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Argument mining with informal text



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Ye, Yuxiao 


The rapid growth of online discussions has led to a wealth of user-generated text, rich in arguments and diverse in nature. However, the complexity of these informal arguments presents a challenge for argument mining. Argument mining is the task of automatically analysing arguments, such that the unstructured information contained in them is converted into structured representations. Current practice in argument mining largely focuses on well-structured and edited formal text, but the annotation schemes and models developed for these simpler texts cannot account well for the phenomena found in informal text.

To capture the characteristics of informal arguments, I designed an annotation scheme which includes undercuts, a counterargument device that challenges the relationship between a premise and a claim. Other computational approaches conflate undercuts with direct attacks, a device where the truth of the claim or the premise itself is challenged. I also presented the resultant large-scale Quora dataset featuring informal arguments, complemented by a layer of annotation detailing complete argument structures.

I then proposed an end-to-end approach to argument mining based on dependency parsing. My approach uses new dependency representations for arguments and two new neural dependency parsers, one based on biaffine parsing and the other on GNNs. It comfortably beats a strong baseline on the Quora dataset. When applied to an existing benchmark dataset of formal arguments, my approach establishes a new state of the art. It is also the first automatic argument mining approach that is able to recognise undercuts.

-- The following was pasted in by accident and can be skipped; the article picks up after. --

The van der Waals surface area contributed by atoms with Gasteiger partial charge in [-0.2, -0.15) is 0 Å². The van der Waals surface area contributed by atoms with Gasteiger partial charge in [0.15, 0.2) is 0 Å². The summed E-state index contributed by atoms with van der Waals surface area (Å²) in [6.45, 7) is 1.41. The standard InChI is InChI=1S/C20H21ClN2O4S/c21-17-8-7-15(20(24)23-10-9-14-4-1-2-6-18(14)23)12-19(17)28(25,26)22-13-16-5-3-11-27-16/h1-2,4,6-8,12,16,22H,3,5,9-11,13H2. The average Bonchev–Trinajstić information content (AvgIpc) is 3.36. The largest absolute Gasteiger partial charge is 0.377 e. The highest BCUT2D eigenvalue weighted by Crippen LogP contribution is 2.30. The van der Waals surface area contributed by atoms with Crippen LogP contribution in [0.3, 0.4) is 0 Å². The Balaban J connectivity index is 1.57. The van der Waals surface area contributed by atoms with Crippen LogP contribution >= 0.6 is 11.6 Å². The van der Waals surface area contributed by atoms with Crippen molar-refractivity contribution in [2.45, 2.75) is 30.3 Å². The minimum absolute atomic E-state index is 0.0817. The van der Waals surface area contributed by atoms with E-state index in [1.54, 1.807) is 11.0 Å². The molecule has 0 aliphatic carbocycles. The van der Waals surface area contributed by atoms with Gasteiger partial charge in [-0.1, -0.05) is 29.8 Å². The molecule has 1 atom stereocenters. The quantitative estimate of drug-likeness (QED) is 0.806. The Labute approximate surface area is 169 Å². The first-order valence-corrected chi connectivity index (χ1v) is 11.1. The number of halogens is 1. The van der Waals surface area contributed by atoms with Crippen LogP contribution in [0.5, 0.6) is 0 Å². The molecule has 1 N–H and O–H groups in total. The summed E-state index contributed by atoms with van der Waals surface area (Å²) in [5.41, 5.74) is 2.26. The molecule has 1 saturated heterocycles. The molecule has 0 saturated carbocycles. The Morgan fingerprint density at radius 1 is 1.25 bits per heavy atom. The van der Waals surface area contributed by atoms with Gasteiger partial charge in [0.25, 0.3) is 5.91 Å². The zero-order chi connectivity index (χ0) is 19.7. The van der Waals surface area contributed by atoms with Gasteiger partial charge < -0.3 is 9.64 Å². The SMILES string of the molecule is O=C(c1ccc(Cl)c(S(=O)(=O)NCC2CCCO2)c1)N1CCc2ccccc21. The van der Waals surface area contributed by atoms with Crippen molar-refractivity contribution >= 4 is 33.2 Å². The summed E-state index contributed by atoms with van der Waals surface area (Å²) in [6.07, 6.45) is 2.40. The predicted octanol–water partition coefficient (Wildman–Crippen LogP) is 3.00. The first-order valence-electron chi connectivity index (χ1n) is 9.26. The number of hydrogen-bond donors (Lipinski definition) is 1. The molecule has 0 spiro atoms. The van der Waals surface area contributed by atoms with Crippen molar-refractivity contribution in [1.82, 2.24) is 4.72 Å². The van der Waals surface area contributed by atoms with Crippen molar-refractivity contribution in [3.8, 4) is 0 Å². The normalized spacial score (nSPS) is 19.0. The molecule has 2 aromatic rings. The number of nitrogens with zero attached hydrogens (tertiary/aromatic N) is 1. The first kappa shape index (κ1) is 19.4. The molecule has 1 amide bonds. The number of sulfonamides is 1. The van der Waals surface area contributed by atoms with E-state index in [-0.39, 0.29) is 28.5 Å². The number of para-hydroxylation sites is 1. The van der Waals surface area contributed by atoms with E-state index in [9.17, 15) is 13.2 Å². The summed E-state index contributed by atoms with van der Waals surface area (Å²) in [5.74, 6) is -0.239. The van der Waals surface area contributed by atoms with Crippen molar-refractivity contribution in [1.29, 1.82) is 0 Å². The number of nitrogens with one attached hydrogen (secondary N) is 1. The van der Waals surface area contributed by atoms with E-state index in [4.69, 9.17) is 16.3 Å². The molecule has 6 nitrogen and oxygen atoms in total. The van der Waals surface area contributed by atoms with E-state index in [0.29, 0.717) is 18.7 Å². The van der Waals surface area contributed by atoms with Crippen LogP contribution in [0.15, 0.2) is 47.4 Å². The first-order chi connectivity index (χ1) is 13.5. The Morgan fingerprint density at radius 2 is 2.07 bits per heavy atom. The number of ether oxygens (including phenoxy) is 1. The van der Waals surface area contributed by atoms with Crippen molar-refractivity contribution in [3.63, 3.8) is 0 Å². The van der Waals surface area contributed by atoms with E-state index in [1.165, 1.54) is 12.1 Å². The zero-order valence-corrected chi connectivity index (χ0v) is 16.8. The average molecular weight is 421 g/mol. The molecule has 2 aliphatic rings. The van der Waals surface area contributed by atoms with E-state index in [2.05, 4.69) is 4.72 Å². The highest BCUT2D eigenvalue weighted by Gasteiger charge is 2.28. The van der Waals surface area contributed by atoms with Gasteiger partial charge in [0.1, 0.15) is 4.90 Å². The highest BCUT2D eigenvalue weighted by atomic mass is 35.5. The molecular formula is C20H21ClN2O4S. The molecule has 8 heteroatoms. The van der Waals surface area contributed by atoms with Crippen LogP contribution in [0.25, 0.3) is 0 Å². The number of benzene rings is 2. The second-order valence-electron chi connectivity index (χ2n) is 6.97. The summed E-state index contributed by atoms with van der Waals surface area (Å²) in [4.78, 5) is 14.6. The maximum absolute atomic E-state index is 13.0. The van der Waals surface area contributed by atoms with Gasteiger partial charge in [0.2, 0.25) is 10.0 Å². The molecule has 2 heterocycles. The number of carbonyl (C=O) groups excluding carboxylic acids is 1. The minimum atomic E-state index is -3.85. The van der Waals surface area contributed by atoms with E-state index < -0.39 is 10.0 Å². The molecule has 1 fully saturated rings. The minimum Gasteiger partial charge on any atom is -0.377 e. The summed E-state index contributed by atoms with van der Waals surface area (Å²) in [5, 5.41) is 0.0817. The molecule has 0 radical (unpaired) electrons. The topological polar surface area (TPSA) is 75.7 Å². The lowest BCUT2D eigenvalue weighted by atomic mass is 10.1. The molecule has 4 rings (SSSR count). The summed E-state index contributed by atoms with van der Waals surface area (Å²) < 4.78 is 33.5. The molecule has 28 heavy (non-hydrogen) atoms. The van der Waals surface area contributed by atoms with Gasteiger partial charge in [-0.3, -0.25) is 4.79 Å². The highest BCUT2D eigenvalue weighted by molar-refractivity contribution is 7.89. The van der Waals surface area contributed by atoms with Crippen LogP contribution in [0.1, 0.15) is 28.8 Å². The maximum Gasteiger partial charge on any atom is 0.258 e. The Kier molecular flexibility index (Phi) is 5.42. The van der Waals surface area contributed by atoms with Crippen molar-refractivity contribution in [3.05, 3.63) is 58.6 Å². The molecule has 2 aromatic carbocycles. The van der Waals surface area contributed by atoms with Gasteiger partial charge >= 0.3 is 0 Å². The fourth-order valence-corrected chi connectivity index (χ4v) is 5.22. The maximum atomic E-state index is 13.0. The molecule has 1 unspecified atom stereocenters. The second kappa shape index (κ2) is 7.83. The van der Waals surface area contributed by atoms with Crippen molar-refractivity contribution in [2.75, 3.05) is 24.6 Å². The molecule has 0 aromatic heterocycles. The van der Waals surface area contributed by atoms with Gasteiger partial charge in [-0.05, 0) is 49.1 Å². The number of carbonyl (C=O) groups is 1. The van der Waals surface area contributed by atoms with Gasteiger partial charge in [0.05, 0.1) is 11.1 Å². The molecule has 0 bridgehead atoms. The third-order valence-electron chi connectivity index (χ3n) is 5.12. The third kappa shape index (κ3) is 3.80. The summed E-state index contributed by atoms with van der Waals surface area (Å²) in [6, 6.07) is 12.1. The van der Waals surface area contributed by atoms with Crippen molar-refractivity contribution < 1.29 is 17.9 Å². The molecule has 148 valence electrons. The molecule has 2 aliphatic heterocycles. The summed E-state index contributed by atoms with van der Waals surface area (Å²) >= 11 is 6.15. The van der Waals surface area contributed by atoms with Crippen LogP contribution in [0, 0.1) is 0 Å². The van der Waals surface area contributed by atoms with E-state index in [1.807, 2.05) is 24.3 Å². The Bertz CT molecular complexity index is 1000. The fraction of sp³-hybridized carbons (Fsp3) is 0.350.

Furthermore, I conducted a study on external knowledge integration for end-to-end argument mining, such as information from syntax, discourse, knowledge graphs, and large language models. I found that feature-based integration using GPT-3.5 is the most effective method among those I have surveyed.

Overall, I hope that my work, by providing automatic analyses of arguments in online discussions, will eventually foster better understanding among people with different opinions.





Teufel, Simone


argument mining


Doctor of Philosophy (PhD)

Awarding Institution

University of Cambridge
Toshiba Cambridge